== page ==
With low prices for corn and soybeans many farmers will be challenged to balance their financial books at the end of the year. WCIA 3’s ag reporter Stu Ellis visited a lender to talk about the current financial challenges. That’s in this morning’s report From the Farm.
Farm Credit Services of Illinois provides financing to thousands of farm operations in the southern 60 counties of Illinois, and chief operations officer Aaron Johnson said the lending season will start very early this year…
Our loan officers will be meeting with those people experiencing difficulties after the crop’s out and we get a good feel for what the cash flow is going to look like, doing some estimates and helping them work through options they may have or want to look at as they address those situations. Each one is different, and it just depends on…that’s why we’re here to sit down individually with those operations and take a look. You know some of it may be changes in practice, some of it may be cropping decisions, some of it may be liquidating assets to reduce debt and those are all individual decisions that those operations need to make, and we just help them work through and talk through those options.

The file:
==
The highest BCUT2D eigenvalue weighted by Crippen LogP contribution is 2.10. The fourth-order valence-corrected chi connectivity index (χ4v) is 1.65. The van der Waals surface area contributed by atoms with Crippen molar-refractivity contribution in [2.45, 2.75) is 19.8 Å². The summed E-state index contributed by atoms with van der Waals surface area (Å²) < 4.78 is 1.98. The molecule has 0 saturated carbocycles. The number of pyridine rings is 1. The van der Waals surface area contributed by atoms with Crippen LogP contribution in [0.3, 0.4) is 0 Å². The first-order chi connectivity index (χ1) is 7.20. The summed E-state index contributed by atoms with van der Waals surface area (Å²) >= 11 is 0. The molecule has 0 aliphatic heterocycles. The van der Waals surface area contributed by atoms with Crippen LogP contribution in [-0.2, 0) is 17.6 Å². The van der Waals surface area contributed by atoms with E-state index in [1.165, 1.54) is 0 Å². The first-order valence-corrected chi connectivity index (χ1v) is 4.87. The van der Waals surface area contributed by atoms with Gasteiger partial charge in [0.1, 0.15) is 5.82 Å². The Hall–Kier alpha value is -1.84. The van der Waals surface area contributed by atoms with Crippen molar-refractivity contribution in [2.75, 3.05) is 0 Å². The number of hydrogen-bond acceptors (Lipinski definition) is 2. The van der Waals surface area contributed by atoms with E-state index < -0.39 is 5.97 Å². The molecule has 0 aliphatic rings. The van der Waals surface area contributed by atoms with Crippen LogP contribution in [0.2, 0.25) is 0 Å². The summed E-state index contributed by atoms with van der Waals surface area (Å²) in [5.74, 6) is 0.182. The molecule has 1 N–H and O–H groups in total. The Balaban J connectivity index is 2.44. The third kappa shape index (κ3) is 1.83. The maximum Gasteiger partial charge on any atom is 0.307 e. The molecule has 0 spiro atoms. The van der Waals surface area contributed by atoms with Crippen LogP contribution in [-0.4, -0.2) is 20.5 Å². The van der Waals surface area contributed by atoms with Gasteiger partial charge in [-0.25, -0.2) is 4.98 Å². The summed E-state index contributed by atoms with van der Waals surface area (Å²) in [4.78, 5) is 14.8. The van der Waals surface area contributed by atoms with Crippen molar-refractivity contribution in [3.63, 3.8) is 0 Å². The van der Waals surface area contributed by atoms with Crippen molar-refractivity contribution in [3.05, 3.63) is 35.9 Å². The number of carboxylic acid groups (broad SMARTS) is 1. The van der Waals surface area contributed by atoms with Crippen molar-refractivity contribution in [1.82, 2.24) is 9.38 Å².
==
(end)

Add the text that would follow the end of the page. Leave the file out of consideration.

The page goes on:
Exacerbating the problem for financially challenged farmers is the volatility in the farm economy…
Are we going to stay stable, or is this thing going to become more volatile and we see some more decrease? Land values are down only about three and a half percent in our 60 counties in the last 12 months, which is not surprising because there is a lot of demand out there yet, and people built financial positions to take advantage of opportunities when they arose. And some of those are happening now. So if we continue to see commodity prices decrease and margins tighten even more, what’s that going to do to the land market and cash rents and I think that’s where we’re interested.
That’s our report from the farm. I’m Stu Ellis with WCIA3 your local news leader.